The last year has been an exciting one for Houston’s bars and the bartenders who staff them. A new wave of talent is stepping up and making names for themselves.
That's why our panelist of former winners and industry experts has recognized five new finalists for this year's CultureMap Tastemaker Awards Bartender of the Year; in addition, a sixth nominee has played a key role in one of last year’s most well-regarded newcomers. Whether a fresh face or an established personality, our finalists are united both by their thorough knowledge of the drinks they serve and their ability to engage their customers.
After all, what good is knowing how to make a great drink if no one is there to drink it?
Who won? Find out at the Tastemaker Awards party on April 4 at Silver Street Studios. We’ll reveal the winners, sip cocktails, and dine on bites provided by the nominees. Tickets are on sale now.
Akiko Hagio, Ninja Ramen
Although she’s worked at high-profile places like Sanctuari and Canard, Hagio has found a home at Ninja Ramen, where she offers guidance on the bar’s extensive selection of Japanese and Taiwanese whiskies. While Ninja Ramen has never taken itself too seriously, it does bring a lot of craft to both its food and beverage offerings, which has helped it attract a strong restaurant industry following. Hagio has the knowledge to share fine points on the differences between each spirit (some of which are fairly obscure) while also welcoming those who just want a cold Asahi with their hot bowl of noodles.
Alex Negranza, Better Luck Tomorrow
Already an Eater Young Gun, Negranza made a big change in 2017 by leaving his familiar role at Anvil to step up as bar manager for Better Luck Tomorrow. Together with former Tastemaker Awards winner Terry Williams, Negranza has led BLT’s use of seasonal produce in cocktails that match the quality of the bar food created by its co-owner, James Beard Award winner Justin Yu. Winning this award could be anticlimactic for him — Imbibe magazine already named him its bartender of the year for the entire country.
James Caronna, Doris Metropolitan
Caronna has been a presence in Houston bars for awhile, but he came into his own at Durham House, where he crafted Southern-inspired cocktails to match the restaurant’s cuisine. He’s found a new home at Doris Metropolitan, where he brings a local presence to the Israeli-influenced steakhouse that has sister locations in New Orleans and Costa Rica. An extensive whiskey selection is mandatory for any steakhouse (Doris covers all the bases), but Caronna’s cocktails match equally-well with the restaurant’s vegetable-forward starters and sides.
Jessey Qi, Anvil Bar & Refuge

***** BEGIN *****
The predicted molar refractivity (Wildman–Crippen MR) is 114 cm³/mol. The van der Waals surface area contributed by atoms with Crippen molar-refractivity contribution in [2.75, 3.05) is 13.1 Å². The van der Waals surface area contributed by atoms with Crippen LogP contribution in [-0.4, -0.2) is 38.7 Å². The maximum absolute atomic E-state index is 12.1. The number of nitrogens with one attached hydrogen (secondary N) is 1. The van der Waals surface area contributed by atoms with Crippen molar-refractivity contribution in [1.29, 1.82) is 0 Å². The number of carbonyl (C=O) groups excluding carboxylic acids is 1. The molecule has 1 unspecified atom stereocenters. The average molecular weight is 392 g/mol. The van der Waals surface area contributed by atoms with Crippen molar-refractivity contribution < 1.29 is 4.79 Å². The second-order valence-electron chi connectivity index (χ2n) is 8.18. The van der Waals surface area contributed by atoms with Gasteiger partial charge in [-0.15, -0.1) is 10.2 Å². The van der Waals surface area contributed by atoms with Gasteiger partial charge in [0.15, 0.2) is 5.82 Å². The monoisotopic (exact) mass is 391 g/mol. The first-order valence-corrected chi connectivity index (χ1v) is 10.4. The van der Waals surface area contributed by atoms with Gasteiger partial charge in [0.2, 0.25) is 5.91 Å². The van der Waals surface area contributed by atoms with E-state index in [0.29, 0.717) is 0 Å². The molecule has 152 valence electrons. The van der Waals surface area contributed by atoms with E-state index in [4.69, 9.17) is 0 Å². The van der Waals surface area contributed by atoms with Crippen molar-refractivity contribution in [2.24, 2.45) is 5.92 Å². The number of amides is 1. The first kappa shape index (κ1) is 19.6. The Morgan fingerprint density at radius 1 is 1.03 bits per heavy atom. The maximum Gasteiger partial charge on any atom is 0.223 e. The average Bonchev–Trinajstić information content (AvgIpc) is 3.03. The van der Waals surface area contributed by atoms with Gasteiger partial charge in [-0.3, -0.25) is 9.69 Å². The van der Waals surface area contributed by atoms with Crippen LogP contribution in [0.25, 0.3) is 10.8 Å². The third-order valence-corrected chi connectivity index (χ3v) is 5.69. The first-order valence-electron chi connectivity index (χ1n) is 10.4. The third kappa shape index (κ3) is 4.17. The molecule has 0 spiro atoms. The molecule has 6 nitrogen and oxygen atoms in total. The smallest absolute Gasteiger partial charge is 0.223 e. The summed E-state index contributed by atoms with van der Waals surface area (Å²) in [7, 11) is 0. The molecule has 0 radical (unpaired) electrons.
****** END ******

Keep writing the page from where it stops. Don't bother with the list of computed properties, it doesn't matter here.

Like many of this year’s nominees, Qi stepped into a new role in 2017, taking over Anvil’s day-to-day operations when Terry Williams was promoted to an oversight role for both Anvil and Better Luck Tomorrow. That means Qi is responsible for implementing the bar’s famously rigorous training program for new hires, which helps ensure Anvil’s status as the city’s most-acclaimed cocktail bar. Although his signature Pousse-Cafe is off the menu (for now?), patrons can always ask Qi to make them his whatever cocktail he’s most-excited about in the moment.
Julie Rogers, Coltivare/Night Heron
Agricole Hospitality’s growth gives it the ability to provide talented employees with new opportunities, and few people on its deep bench have deserved a shot more than Rogers. The Certified Cicerone already established her abilities at Coltivare, and now she’s leading Night Heron, the company’s new outpost in Montrose. Of course, the new establishment has an eclectic beer list that offers both Belgian brews and local drafts from up-and-coming breweries, but the cocktail menu’s creative twists on familiar classics have made it a particularly pleasant place to drink.
Kristine Nguyen, Nancy's Hustle
Nguyen’s creative cocktails deserve some of the credit for Nancy’s Hustle’s status as one of the city’s hottest restaurants. The Bad News Bar vet has crafted a tidy, five-drink menu that offers subtle twists on favorite cocktails that are designed to match the chef Jason Vaughan’s eclectic menu, but don’t feel limited by what’s on the menu. When asked by friends to create off-menu classics like a Sidecar or an Amaretto Sour, Nguyen has risen to the challenge and earned raves.
Sarah Troxell, Nobie's
The cook-turned-bartender has shined at Nobie’s, where her cocktail offerings change even more frequently than chef-owner Martin Stayer’s dishes do. Her ebullient presence makes dining at the bar a pleasant experience. While her hopes of dominating the annual Speed Rack competition came up a little short, her frantic practice sessions and devotion to the charitable endeavor won her legions on new fans.
Stuart Humphries, The Pass & Provisions
In last year’s article touting his nomination, we described Humphries as having “slightly cocky persona behind the bar” that matched well with the confidence chef-owners Seth Siegel-Gardner and Terrence Gallivan display in the kitchen. That promoted the following response from his mother Carolyn: “Stuart Humphries probably honed his ‘cocky’ attitude trying to deflect the constant ribbing among his brothers. He is a triplet. If you ever get a chance to know him, the attitude masks a sweetheart!”